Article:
Kelly’s name read across national headlines on April 13, 1917, as he took on Howard P. Drew, who held the world record in the 100-yard dash with a time of 9-3/5 seconds. Drew, a Springfield, Mass. native and star at the University of California, ran in the 100 and 200-meter sprints at the 1912 Stockholm Olympics.
Thousands packed the Thirteenth Regiment Armory in Brooklyn, N.Y. to witness Kelly take on Drew in the Century Special arranged 100-yard dash, as the Holy Cross senior came out on top, winning “by less than a half a foot.”
“As he progressed through the years, he always had the talent, guided by Sullivan,” added Andrew J. Kelly. “He started to peak during his junior year, missed out on the Olympics due to World War I and he set the big world record as a senior. He would have set records in the 440 at the New England Championship but didn’t compete because of complications impacted by the war.”
Throughout his running career, Kelly perhaps missed out on opportunities that would have further expanded his legacy. Kelly’s world-class reputation would eventually lead him to being a prime candidate to run sprints for the U.S. in the 1916 Berlin Olympics that were cancelled due to World War I.
He did not compete in the 1917 NEIAA meet due to “lukewarm interest on account of war,” as stated in a newspaper article from that era. The senior captain was projected by his coach and the community to break records in the 220 and 440-yard dashes at this event.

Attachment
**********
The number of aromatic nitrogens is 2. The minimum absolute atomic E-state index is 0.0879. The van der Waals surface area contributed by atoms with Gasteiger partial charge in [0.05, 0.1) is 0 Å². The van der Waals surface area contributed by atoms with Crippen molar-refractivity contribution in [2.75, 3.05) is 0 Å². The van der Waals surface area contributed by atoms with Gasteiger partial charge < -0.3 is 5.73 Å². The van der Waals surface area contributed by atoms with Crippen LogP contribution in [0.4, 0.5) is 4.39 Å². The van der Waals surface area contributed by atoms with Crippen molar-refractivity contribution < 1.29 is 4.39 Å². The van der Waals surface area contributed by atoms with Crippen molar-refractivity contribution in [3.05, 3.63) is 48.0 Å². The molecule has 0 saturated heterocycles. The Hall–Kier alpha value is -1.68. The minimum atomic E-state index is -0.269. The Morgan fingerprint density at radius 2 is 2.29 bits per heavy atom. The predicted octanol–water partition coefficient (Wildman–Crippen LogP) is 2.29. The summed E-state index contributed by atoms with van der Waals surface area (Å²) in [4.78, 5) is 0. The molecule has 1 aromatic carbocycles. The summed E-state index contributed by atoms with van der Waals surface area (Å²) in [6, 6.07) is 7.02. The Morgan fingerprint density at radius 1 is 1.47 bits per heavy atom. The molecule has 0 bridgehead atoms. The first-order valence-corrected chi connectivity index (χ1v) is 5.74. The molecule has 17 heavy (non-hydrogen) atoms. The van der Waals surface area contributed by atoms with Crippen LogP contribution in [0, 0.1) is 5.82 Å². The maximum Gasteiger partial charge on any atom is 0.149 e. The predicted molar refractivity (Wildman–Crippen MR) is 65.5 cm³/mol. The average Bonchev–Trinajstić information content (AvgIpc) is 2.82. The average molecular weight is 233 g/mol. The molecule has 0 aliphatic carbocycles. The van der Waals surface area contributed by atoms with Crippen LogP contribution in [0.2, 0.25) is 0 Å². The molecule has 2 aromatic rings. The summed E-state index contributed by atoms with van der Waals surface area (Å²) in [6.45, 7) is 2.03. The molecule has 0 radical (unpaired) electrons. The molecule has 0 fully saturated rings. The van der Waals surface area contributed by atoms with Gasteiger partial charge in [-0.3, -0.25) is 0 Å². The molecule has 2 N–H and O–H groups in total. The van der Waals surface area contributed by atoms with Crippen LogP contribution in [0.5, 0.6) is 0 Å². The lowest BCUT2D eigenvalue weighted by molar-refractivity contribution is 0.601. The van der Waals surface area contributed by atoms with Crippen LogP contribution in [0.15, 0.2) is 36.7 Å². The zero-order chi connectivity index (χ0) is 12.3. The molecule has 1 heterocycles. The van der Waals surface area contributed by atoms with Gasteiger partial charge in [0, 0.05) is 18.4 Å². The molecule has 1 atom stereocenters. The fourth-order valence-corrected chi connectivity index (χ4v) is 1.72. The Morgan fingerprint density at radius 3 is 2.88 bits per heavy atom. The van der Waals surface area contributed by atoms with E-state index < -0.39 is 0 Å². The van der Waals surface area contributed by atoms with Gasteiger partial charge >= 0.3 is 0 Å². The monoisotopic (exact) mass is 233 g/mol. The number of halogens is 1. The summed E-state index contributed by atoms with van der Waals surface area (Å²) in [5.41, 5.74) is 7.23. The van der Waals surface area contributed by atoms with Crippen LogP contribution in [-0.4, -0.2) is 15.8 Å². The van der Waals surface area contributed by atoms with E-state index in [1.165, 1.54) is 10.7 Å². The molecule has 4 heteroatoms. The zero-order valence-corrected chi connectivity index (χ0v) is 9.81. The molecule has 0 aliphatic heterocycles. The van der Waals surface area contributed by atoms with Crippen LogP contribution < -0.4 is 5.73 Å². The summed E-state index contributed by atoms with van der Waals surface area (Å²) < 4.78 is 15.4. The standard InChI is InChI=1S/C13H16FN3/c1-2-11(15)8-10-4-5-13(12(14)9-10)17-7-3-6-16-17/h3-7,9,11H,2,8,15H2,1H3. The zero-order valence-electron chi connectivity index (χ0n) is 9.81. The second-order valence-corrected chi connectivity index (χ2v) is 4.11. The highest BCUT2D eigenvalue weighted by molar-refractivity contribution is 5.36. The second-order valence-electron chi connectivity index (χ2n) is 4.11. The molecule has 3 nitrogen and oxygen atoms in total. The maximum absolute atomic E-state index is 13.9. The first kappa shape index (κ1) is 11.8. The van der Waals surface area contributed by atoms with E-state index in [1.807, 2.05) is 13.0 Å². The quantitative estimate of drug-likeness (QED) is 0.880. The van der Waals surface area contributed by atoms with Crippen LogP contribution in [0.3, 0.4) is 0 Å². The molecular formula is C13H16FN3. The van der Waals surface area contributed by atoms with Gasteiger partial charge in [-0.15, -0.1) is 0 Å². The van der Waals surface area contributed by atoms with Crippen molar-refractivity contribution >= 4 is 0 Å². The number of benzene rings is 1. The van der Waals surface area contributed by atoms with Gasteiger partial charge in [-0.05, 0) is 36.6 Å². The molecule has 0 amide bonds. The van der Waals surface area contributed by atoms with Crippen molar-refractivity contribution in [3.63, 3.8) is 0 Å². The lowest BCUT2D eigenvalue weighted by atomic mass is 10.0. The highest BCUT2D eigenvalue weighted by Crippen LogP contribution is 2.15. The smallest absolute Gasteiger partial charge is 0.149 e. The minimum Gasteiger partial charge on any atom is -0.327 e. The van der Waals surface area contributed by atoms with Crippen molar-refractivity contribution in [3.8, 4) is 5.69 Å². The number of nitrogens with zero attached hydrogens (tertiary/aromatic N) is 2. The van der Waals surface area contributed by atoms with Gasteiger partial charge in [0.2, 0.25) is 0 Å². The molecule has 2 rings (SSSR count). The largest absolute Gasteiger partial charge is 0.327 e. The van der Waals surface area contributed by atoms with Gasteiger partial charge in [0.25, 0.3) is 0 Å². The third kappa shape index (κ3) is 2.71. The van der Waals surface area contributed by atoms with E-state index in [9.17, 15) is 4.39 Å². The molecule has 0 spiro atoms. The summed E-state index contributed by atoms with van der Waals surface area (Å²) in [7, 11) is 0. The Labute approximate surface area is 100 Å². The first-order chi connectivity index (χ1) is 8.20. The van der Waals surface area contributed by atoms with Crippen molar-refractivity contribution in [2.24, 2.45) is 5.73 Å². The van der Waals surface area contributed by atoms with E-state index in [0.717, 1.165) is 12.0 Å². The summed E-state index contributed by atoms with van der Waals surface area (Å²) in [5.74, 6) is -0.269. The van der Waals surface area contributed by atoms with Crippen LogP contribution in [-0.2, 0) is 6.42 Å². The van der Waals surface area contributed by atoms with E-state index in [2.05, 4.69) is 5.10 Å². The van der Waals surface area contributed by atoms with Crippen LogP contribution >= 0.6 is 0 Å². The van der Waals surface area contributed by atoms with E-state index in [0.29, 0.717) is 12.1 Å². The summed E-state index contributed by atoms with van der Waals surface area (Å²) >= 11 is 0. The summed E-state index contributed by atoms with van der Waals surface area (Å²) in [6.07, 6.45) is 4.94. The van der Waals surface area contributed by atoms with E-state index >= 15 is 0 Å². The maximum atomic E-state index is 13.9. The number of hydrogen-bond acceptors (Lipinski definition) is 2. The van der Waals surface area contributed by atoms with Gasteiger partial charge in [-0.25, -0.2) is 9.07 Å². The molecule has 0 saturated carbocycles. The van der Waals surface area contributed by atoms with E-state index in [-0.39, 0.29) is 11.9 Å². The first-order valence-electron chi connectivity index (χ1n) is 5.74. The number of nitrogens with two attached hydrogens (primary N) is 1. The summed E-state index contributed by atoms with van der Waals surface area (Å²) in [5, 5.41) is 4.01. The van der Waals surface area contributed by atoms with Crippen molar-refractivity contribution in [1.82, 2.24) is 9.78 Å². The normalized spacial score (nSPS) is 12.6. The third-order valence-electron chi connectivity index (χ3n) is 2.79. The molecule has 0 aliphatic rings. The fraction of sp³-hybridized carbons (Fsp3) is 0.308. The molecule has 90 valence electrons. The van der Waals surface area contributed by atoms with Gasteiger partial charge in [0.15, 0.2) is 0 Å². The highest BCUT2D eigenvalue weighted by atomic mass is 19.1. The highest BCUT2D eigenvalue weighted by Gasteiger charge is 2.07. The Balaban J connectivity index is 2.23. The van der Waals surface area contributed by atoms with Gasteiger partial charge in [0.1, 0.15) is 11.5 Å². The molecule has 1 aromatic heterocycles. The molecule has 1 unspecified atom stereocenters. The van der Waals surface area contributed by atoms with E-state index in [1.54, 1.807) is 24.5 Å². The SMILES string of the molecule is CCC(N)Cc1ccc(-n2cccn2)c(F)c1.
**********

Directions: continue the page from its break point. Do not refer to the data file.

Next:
Kelly enlisted in the Seventh New York regiment, becoming a U.S. Army captain in 1918 and was set to represent his country in the Inter-Allied Games, but suffered a strained tendon injury in a trial run, which prevented him from competing amongst the other veterans.
On January 21, 1956, he was among the first six Crusaders inducted into the Holy Cross Varsity Club’s Hall of Fame, alongside Louis Sockalexis `97, John Barry `10, William Turnesa `38, William Osmanski `39 and Robert Cousy `50.
“I know I’m speaking about my father, but he’s one of the best athletes to ever put on a Holy Cross uniform,” said Andrew J. Kelly. “My father was very modest, and when it came to what his accomplishments were, he would let other people do the talking.”
To support the department of athletics and our student-athletes, please consider making a gift to the Crusader Athletics Fund by clicking here.